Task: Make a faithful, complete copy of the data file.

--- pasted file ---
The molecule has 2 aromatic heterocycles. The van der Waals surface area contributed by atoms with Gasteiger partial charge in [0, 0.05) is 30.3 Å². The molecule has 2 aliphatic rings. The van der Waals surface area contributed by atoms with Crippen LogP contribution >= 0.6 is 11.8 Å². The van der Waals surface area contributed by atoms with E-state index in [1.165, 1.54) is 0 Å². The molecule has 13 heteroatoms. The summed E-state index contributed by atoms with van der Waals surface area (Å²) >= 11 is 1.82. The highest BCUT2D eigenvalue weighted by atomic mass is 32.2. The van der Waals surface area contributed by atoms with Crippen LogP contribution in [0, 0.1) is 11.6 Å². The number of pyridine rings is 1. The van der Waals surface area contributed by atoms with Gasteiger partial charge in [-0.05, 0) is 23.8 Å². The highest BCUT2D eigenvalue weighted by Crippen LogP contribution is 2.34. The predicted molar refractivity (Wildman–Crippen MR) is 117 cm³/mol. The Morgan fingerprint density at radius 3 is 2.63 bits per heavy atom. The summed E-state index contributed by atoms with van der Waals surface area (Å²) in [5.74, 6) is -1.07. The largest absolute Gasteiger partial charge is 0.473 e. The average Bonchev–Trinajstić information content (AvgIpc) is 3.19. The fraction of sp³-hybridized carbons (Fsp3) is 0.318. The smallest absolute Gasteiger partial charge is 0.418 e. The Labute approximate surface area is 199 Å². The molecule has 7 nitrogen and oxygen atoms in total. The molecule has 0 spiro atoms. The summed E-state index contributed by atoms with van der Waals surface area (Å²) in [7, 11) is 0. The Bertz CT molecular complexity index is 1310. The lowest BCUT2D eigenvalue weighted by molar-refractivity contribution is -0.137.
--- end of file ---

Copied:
The molecule has 2 aromatic heterocycles. The van der Waals surface area contributed by atoms with Gasteiger partial charge in [0, 0.05) is 30.3 Å². The molecule has 2 aliphatic rings. The van der Waals surface area contributed by atoms with Crippen LogP contribution >= 0.6 is 11.8 Å². The van der Waals surface area contributed by atoms with E-state index in [1.165, 1.54) is 0 Å². The molecule has 13 heteroatoms. The summed E-state index contributed by atoms with van der Waals surface area (Å²) >= 11 is 1.82. The highest BCUT2D eigenvalue weighted by atomic mass is 32.2. The van der Waals surface area contributed by atoms with Crippen LogP contribution in [0, 0.1) is 11.6 Å². The number of pyridine rings is 1. The van der Waals surface area contributed by atoms with Gasteiger partial charge in [-0.05, 0) is 23.8 Å². The highest BCUT2D eigenvalue weighted by Crippen LogP contribution is 2.34. The predicted molar refractivity (Wildman–Crippen MR) is 117 cm³/mol. The Morgan fingerprint density at radius 3 is 2.63 bits per heavy atom. The summed E-state index contributed by atoms with van der Waals surface area (Å²) in [5.74, 6) is -1.07. The largest absolute Gasteiger partial charge is 0.473 e. The average Bonchev–Trinajstić information content (AvgIpc) is 3.19. The fraction of sp³-hybridized carbons (Fsp3) is 0.318. The smallest absolute Gasteiger partial charge is 0.418 e. The Labute approximate surface area is 199 Å². The molecule has 7 nitrogen and oxygen atoms in total. The molecule has 0 spiro atoms. The summed E-state index contributed by atoms with van der Waals surface area (Å²) in [7, 11) is 0. The Bertz CT molecular complexity index is 1310. The lowest BCUT2D eigenvalue weighted by molar-refractivity contribution is -0.137.